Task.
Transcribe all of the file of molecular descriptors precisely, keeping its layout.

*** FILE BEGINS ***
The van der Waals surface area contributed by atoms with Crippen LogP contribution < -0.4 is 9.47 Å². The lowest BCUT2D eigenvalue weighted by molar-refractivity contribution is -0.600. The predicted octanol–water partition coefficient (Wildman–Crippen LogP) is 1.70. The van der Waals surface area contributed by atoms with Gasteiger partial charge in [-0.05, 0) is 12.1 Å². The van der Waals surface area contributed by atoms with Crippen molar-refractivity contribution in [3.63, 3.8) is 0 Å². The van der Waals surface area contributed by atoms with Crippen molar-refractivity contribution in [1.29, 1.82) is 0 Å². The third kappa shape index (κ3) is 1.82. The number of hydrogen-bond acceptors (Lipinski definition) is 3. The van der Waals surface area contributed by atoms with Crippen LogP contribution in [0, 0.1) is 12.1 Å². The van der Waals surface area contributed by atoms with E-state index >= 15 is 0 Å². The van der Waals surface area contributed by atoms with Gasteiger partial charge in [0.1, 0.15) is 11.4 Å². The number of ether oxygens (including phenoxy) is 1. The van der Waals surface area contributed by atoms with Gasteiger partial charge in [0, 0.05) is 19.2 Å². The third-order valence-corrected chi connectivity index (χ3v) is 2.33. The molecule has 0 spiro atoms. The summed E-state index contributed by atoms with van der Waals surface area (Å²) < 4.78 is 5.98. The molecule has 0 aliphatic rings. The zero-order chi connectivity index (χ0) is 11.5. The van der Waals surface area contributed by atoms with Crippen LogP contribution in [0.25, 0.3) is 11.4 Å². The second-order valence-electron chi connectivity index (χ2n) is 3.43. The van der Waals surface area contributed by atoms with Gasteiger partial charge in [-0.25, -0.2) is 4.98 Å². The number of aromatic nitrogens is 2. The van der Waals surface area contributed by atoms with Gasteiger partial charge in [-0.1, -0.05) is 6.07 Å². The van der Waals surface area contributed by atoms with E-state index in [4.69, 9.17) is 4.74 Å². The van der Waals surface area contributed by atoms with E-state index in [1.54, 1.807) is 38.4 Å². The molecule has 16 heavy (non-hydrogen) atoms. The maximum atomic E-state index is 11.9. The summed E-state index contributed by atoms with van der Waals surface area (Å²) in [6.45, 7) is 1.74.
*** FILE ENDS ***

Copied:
The van der Waals surface area contributed by atoms with Crippen LogP contribution < -0.4 is 9.47 Å². The lowest BCUT2D eigenvalue weighted by molar-refractivity contribution is -0.600. The predicted octanol–water partition coefficient (Wildman–Crippen LogP) is 1.70. The van der Waals surface area contributed by atoms with Gasteiger partial charge in [-0.05, 0) is 12.1 Å². The van der Waals surface area contributed by atoms with Crippen molar-refractivity contribution in [3.63, 3.8) is 0 Å². The van der Waals surface area contributed by atoms with Crippen molar-refractivity contribution in [1.29, 1.82) is 0 Å². The third kappa shape index (κ3) is 1.82. The number of hydrogen-bond acceptors (Lipinski definition) is 3. The van der Waals surface area contributed by atoms with Crippen LogP contribution in [0, 0.1) is 12.1 Å². The van der Waals surface area contributed by atoms with E-state index >= 15 is 0 Å². The van der Waals surface area contributed by atoms with Gasteiger partial charge in [0.1, 0.15) is 11.4 Å². The number of ether oxygens (including phenoxy) is 1. The van der Waals surface area contributed by atoms with Gasteiger partial charge in [0, 0.05) is 19.2 Å². The third-order valence-corrected chi connectivity index (χ3v) is 2.33. The molecule has 0 spiro atoms. The summed E-state index contributed by atoms with van der Waals surface area (Å²) < 4.78 is 5.98. The molecule has 0 aliphatic rings. The zero-order chi connectivity index (χ0) is 11.5. The van der Waals surface area contributed by atoms with Crippen LogP contribution in [0.25, 0.3) is 11.4 Å². The second-order valence-electron chi connectivity index (χ2n) is 3.43. The van der Waals surface area contributed by atoms with Gasteiger partial charge in [-0.25, -0.2) is 4.98 Å². The number of aromatic nitrogens is 2. The van der Waals surface area contributed by atoms with Gasteiger partial charge in [-0.1, -0.05) is 6.07 Å². The van der Waals surface area contributed by atoms with E-state index in [4.69, 9.17) is 4.74 Å². The van der Waals surface area contributed by atoms with E-state index in [1.54, 1.807) is 38.4 Å². The molecule has 16 heavy (non-hydrogen) atoms. The maximum atomic E-state index is 11.9. The summed E-state index contributed by atoms with van der Waals surface area (Å²) in [6.45, 7) is 1.74.